Are we heading into a new Cold War with Russia? Secretary of State John Kerry says it's even worse.
"The Cold War was easy compared to where we are today," Kerry said yesterday at a forum in Washington, D.C. It's a dramatic turnaround from the United States' position several years ago when Hillary Clinton, who held the secretary of state position just before Kerry, symbolically "reset" American-Russian relations in what was supposed to a newly amicable era.
This week reports emerged of American diplomats in Russia having their tires slashed, computers hacked, and experiencing break-ins. Kerry confronted his counterpart, Russian Foreign Minister Sergey Lavrov over the reported harassment. But that's just the tip of the iceberg.
The Washington Post on Tuesday broke news that White House computers were breached by hackers believed to be working for the Russian government. "Russia is regarded by U.S. officials as being in the top tier of states with cyber-capabilities."
Furthermore, "Russian bombers may be flying nuclear strike drills over the Atlantic Ocean and North Sea, current and former U.S. Air Force officers believe," states The Daily Beast:
Since Oct. 28, NATO air defenses have detected and monitored four groups of Russian combat aircraft over the Baltic Sea, North Sea, Atlantic Ocean, and Black Sea. Norwegian F-16 fighters intercepted one particular group of Russian aircraft on Oct. 29 that included four, nuclear-capable Tupolev Tu-95 Bear H strategic bombers and four Ilyushin Il-78 aerial refueling tankers. Once intercepted, six of the Russian aircraft headed for home while the two remaining Tu-95 bombers continued southwest, parallel to the Norwegian coast, before eventually turning back towards Russia.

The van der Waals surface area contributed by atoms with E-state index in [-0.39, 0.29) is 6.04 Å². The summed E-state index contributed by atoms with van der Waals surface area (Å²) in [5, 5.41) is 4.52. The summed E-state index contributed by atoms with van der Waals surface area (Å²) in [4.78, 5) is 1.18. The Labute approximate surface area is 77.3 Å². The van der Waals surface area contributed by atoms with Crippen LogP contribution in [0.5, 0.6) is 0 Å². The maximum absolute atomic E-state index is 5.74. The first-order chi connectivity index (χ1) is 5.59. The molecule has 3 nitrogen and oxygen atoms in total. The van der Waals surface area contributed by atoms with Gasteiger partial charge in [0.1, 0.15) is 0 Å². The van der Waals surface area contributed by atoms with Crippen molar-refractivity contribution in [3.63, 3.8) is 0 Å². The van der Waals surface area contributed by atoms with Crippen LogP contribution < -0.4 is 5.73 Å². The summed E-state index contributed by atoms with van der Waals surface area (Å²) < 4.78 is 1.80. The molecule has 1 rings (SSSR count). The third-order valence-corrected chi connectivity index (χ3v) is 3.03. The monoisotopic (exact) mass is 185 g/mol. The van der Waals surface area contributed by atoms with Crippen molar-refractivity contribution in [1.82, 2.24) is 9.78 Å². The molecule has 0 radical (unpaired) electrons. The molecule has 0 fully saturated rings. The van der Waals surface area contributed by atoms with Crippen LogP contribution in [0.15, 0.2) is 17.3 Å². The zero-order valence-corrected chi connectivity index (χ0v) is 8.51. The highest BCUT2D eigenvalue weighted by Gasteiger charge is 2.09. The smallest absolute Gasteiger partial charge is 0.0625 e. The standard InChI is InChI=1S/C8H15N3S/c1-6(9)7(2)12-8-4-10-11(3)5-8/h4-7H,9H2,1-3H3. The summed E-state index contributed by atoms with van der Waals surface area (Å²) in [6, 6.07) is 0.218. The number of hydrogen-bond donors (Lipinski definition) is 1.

The giant, propeller-driven Tu-95 is a launch platform for the 1,600 nautical mile range Raduga Kh-55 nuclear-tipped cruise missile. The weapon carries a 200-kiloton nuclear warhead; by comparison, the bomb that destroyed Nagasaki was a mere 21 kilotons. …
The foray into European airspace by the Tu-95 Bear bombers is cause for concern. That's not just because of the Bear bomber's long-range nuclear weapons capability, but also because of the Russian's general disregard for international air traffic norms. Not only did the Russians not file a proper flight plan, they also did not have active transponders—which would allow civilian air traffic controllers to see them. The situation could lead to a serious accident where an airliner might collide with a Russian bomber.
The combination of hacking and dangerous flying represent the old and the updated techniques of Cold War signal-sending," suggests The New York Times' David Sanger. "In the Soviet era, both sides probed each other's defenses, hoping to learn something from the reaction those tests of will created."
NATO, for which the U.S. is the largest supplier of troops and funding, has essentially broken off relations with Russia, and is pushing for a greater military presence in Eastern Europe since Vladimir Putin began a bloody, brutal invasion and annexation of parts of Ukraine earlier this year.
Poland, a NATO member, isn't taking any chances with Russian aggression in its backyard. The nation announced this week that it may move thousands of troops to its eastern border to ward of Putin. Nearby, Sweden spent part of October hunting down what it believed to be a Russian submarine lurking in its waters, prompting a sudden shift in popular support for joining NATO.
Russia is returning to Cold War practices at home, too. Half the nation's people fear Soviet-style mass repression will happen again in their lifetime. Reason has talked to several Russian libertarians about the domestic crackdown on political opposition and the press.
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